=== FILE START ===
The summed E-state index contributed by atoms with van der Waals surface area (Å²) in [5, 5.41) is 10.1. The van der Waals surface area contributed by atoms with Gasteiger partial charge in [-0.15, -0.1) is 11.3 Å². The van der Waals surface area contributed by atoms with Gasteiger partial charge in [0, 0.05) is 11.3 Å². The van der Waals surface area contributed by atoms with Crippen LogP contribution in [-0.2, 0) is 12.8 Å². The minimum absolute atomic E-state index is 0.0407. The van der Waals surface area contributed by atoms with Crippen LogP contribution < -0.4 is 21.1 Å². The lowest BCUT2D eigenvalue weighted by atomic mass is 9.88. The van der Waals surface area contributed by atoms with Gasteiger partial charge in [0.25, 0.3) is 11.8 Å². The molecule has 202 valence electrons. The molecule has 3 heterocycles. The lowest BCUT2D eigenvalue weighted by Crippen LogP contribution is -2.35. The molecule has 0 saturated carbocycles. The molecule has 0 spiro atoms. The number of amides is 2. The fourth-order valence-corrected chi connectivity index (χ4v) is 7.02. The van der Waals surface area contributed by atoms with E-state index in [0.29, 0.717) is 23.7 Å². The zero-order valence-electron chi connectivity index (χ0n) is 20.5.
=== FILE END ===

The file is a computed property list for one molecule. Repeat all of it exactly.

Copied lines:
The summed E-state index contributed by atoms with van der Waals surface area (Å²) in [5, 5.41) is 10.1. The van der Waals surface area contributed by atoms with Gasteiger partial charge in [-0.15, -0.1) is 11.3 Å². The van der Waals surface area contributed by atoms with Gasteiger partial charge in [0, 0.05) is 11.3 Å². The van der Waals surface area contributed by atoms with Crippen LogP contribution in [-0.2, 0) is 12.8 Å². The minimum absolute atomic E-state index is 0.0407. The van der Waals surface area contributed by atoms with Crippen LogP contribution < -0.4 is 21.1 Å². The lowest BCUT2D eigenvalue weighted by atomic mass is 9.88. The van der Waals surface area contributed by atoms with Gasteiger partial charge in [0.25, 0.3) is 11.8 Å². The molecule has 202 valence electrons. The molecule has 3 heterocycles. The lowest BCUT2D eigenvalue weighted by Crippen LogP contribution is -2.35. The molecule has 0 saturated carbocycles. The molecule has 0 spiro atoms. The number of amides is 2. The fourth-order valence-corrected chi connectivity index (χ4v) is 7.02. The van der Waals surface area contributed by atoms with E-state index in [0.29, 0.717) is 23.7 Å². The zero-order valence-electron chi connectivity index (χ0n) is 20.5.